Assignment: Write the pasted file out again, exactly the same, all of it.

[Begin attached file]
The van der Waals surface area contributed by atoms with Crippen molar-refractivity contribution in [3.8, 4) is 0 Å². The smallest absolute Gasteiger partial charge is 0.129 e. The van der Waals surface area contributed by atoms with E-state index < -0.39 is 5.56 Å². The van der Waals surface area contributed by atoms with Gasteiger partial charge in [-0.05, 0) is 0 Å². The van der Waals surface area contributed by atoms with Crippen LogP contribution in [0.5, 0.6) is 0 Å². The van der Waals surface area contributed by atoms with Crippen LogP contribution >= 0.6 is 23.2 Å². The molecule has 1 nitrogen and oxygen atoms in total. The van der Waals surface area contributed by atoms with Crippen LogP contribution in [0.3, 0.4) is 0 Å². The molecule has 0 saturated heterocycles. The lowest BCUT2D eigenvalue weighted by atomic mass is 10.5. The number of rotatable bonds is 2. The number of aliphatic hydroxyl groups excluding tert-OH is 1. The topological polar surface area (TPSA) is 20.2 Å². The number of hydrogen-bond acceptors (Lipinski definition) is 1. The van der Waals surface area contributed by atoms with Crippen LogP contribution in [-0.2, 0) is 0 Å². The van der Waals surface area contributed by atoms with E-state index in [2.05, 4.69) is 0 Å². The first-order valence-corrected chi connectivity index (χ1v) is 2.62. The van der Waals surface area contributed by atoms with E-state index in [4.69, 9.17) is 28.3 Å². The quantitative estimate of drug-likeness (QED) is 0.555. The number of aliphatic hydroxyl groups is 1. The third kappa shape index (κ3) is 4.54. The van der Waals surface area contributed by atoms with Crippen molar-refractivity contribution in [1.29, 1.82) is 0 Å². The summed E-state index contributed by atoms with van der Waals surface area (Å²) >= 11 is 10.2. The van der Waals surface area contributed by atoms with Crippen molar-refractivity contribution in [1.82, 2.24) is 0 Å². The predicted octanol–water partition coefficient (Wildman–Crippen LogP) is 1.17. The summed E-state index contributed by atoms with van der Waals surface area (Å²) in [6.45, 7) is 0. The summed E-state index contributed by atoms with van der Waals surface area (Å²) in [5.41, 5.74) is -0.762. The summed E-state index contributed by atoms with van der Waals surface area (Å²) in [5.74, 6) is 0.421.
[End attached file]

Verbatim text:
The van der Waals surface area contributed by atoms with Crippen molar-refractivity contribution in [3.8, 4) is 0 Å². The smallest absolute Gasteiger partial charge is 0.129 e. The van der Waals surface area contributed by atoms with E-state index < -0.39 is 5.56 Å². The van der Waals surface area contributed by atoms with Gasteiger partial charge in [-0.05, 0) is 0 Å². The van der Waals surface area contributed by atoms with Crippen LogP contribution in [0.5, 0.6) is 0 Å². The van der Waals surface area contributed by atoms with Crippen LogP contribution >= 0.6 is 23.2 Å². The molecule has 1 nitrogen and oxygen atoms in total. The van der Waals surface area contributed by atoms with Crippen LogP contribution in [0.3, 0.4) is 0 Å². The molecule has 0 saturated heterocycles. The lowest BCUT2D eigenvalue weighted by atomic mass is 10.5. The number of rotatable bonds is 2. The number of aliphatic hydroxyl groups excluding tert-OH is 1. The topological polar surface area (TPSA) is 20.2 Å². The number of hydrogen-bond acceptors (Lipinski definition) is 1. The van der Waals surface area contributed by atoms with Crippen LogP contribution in [-0.2, 0) is 0 Å². The van der Waals surface area contributed by atoms with E-state index in [2.05, 4.69) is 0 Å². The first-order valence-corrected chi connectivity index (χ1v) is 2.62. The van der Waals surface area contributed by atoms with E-state index in [4.69, 9.17) is 28.3 Å². The quantitative estimate of drug-likeness (QED) is 0.555. The number of aliphatic hydroxyl groups is 1. The third kappa shape index (κ3) is 4.54. The van der Waals surface area contributed by atoms with Crippen molar-refractivity contribution in [1.29, 1.82) is 0 Å². The summed E-state index contributed by atoms with van der Waals surface area (Å²) >= 11 is 10.2. The van der Waals surface area contributed by atoms with Crippen molar-refractivity contribution in [1.82, 2.24) is 0 Å². The predicted octanol–water partition coefficient (Wildman–Crippen LogP) is 1.17. The summed E-state index contributed by atoms with van der Waals surface area (Å²) in [6.45, 7) is 0. The summed E-state index contributed by atoms with van der Waals surface area (Å²) in [5.41, 5.74) is -0.762. The summed E-state index contributed by atoms with van der Waals surface area (Å²) in [5.74, 6) is 0.421.